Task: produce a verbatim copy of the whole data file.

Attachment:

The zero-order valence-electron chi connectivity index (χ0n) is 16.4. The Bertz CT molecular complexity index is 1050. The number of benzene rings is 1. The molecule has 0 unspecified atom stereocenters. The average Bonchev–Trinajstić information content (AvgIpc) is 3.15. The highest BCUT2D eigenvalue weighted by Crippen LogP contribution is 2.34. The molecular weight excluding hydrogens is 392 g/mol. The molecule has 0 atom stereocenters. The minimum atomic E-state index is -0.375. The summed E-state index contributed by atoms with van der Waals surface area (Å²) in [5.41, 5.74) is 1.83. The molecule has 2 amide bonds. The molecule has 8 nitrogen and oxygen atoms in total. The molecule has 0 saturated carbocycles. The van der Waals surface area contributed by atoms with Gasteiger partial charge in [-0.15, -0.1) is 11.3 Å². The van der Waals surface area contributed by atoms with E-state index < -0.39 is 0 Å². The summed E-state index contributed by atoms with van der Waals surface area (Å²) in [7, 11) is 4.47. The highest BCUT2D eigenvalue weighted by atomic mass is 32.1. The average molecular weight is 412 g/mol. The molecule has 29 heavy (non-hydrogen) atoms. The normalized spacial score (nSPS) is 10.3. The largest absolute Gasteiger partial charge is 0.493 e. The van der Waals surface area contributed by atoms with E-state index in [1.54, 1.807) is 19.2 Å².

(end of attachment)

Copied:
The zero-order valence-electron chi connectivity index (χ0n) is 16.4. The Bertz CT molecular complexity index is 1050. The number of benzene rings is 1. The molecule has 0 unspecified atom stereocenters. The average Bonchev–Trinajstić information content (AvgIpc) is 3.15. The highest BCUT2D eigenvalue weighted by Crippen LogP contribution is 2.34. The molecular weight excluding hydrogens is 392 g/mol. The molecule has 0 atom stereocenters. The minimum atomic E-state index is -0.375. The summed E-state index contributed by atoms with van der Waals surface area (Å²) in [5.41, 5.74) is 1.83. The molecule has 2 amide bonds. The molecule has 8 nitrogen and oxygen atoms in total. The molecule has 0 saturated carbocycles. The van der Waals surface area contributed by atoms with Gasteiger partial charge in [-0.15, -0.1) is 11.3 Å². The van der Waals surface area contributed by atoms with E-state index < -0.39 is 0 Å². The summed E-state index contributed by atoms with van der Waals surface area (Å²) in [7, 11) is 4.47. The highest BCUT2D eigenvalue weighted by atomic mass is 32.1. The average molecular weight is 412 g/mol. The molecule has 29 heavy (non-hydrogen) atoms. The normalized spacial score (nSPS) is 10.3. The largest absolute Gasteiger partial charge is 0.493 e. The van der Waals surface area contributed by atoms with E-state index in [1.54, 1.807) is 19.2 Å².